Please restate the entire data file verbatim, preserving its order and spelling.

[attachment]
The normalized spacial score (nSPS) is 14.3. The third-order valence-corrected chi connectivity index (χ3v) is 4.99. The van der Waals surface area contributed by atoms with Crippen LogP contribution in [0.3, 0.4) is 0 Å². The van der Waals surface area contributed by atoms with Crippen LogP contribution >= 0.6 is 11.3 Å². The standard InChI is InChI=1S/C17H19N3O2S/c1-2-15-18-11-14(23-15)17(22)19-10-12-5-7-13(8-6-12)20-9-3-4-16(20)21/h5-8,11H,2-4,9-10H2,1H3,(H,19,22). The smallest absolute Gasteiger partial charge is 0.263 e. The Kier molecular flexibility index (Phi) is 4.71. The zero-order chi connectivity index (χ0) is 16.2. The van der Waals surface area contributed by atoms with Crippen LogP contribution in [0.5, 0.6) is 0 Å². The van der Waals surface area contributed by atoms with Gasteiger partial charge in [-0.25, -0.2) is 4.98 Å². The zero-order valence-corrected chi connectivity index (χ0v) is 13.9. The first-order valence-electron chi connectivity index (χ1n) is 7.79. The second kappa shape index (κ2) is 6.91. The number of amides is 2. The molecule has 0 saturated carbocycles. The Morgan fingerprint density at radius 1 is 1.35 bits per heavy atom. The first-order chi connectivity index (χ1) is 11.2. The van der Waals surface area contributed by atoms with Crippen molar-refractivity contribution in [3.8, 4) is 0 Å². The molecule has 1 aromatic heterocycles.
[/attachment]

The normalized spacial score (nSPS) is 14.3. The third-order valence-corrected chi connectivity index (χ3v) is 4.99. The van der Waals surface area contributed by atoms with Crippen LogP contribution in [0.3, 0.4) is 0 Å². The van der Waals surface area contributed by atoms with Crippen LogP contribution >= 0.6 is 11.3 Å². The standard InChI is InChI=1S/C17H19N3O2S/c1-2-15-18-11-14(23-15)17(22)19-10-12-5-7-13(8-6-12)20-9-3-4-16(20)21/h5-8,11H,2-4,9-10H2,1H3,(H,19,22). The smallest absolute Gasteiger partial charge is 0.263 e. The Kier molecular flexibility index (Phi) is 4.71. The zero-order chi connectivity index (χ0) is 16.2. The van der Waals surface area contributed by atoms with Crippen LogP contribution in [0.5, 0.6) is 0 Å². The van der Waals surface area contributed by atoms with Gasteiger partial charge in [-0.25, -0.2) is 4.98 Å². The zero-order valence-corrected chi connectivity index (χ0v) is 13.9. The first-order valence-electron chi connectivity index (χ1n) is 7.79. The second kappa shape index (κ2) is 6.91. The number of amides is 2. The molecule has 0 saturated carbocycles. The Morgan fingerprint density at radius 1 is 1.35 bits per heavy atom. The first-order chi connectivity index (χ1) is 11.2. The van der Waals surface area contributed by atoms with Crippen molar-refractivity contribution in [3.8, 4) is 0 Å². The molecule has 1 aromatic heterocycles.